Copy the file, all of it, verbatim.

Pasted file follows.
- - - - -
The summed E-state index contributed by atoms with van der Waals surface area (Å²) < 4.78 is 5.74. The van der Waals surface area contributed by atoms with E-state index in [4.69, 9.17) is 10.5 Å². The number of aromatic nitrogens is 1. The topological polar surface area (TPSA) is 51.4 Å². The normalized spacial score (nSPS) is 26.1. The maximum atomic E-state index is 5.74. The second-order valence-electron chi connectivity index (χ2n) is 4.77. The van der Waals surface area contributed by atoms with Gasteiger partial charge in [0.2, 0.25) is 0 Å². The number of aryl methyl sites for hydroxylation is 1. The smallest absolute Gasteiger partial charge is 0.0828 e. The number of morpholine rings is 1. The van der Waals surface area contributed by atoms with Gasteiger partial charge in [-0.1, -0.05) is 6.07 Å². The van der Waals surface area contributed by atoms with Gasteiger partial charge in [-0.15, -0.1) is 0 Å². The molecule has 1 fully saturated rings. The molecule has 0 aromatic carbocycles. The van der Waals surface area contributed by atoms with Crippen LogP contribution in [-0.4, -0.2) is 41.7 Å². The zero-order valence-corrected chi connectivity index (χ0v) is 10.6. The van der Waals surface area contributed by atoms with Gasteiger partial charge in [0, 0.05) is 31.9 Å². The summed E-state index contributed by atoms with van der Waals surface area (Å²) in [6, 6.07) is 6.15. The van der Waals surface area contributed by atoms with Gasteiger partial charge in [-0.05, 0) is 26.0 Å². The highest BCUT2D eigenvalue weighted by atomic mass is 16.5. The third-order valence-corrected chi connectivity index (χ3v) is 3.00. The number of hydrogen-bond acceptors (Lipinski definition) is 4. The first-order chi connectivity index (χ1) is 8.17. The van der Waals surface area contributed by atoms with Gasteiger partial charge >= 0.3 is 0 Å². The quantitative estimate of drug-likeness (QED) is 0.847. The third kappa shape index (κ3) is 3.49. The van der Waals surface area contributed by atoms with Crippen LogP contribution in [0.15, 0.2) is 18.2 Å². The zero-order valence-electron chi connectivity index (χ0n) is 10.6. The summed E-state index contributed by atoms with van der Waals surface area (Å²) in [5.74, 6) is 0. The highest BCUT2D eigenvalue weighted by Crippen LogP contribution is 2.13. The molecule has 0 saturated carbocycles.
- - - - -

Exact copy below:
The summed E-state index contributed by atoms with van der Waals surface area (Å²) < 4.78 is 5.74. The van der Waals surface area contributed by atoms with E-state index in [4.69, 9.17) is 10.5 Å². The number of aromatic nitrogens is 1. The topological polar surface area (TPSA) is 51.4 Å². The normalized spacial score (nSPS) is 26.1. The maximum atomic E-state index is 5.74. The second-order valence-electron chi connectivity index (χ2n) is 4.77. The van der Waals surface area contributed by atoms with Gasteiger partial charge in [0.2, 0.25) is 0 Å². The number of aryl methyl sites for hydroxylation is 1. The smallest absolute Gasteiger partial charge is 0.0828 e. The number of morpholine rings is 1. The van der Waals surface area contributed by atoms with Gasteiger partial charge in [-0.1, -0.05) is 6.07 Å². The van der Waals surface area contributed by atoms with Gasteiger partial charge in [-0.15, -0.1) is 0 Å². The molecule has 1 fully saturated rings. The molecule has 0 aromatic carbocycles. The van der Waals surface area contributed by atoms with Crippen LogP contribution in [-0.4, -0.2) is 41.7 Å². The zero-order valence-corrected chi connectivity index (χ0v) is 10.6. The van der Waals surface area contributed by atoms with Gasteiger partial charge in [0, 0.05) is 31.9 Å². The summed E-state index contributed by atoms with van der Waals surface area (Å²) in [6, 6.07) is 6.15. The van der Waals surface area contributed by atoms with Gasteiger partial charge in [-0.05, 0) is 26.0 Å². The highest BCUT2D eigenvalue weighted by atomic mass is 16.5. The third-order valence-corrected chi connectivity index (χ3v) is 3.00. The number of hydrogen-bond acceptors (Lipinski definition) is 4. The first-order chi connectivity index (χ1) is 8.17. The van der Waals surface area contributed by atoms with Gasteiger partial charge >= 0.3 is 0 Å². The quantitative estimate of drug-likeness (QED) is 0.847. The third kappa shape index (κ3) is 3.49. The van der Waals surface area contributed by atoms with Crippen LogP contribution in [0.15, 0.2) is 18.2 Å². The zero-order valence-electron chi connectivity index (χ0n) is 10.6. The summed E-state index contributed by atoms with van der Waals surface area (Å²) in [5.74, 6) is 0. The highest BCUT2D eigenvalue weighted by Crippen LogP contribution is 2.13. The molecule has 0 saturated carbocycles.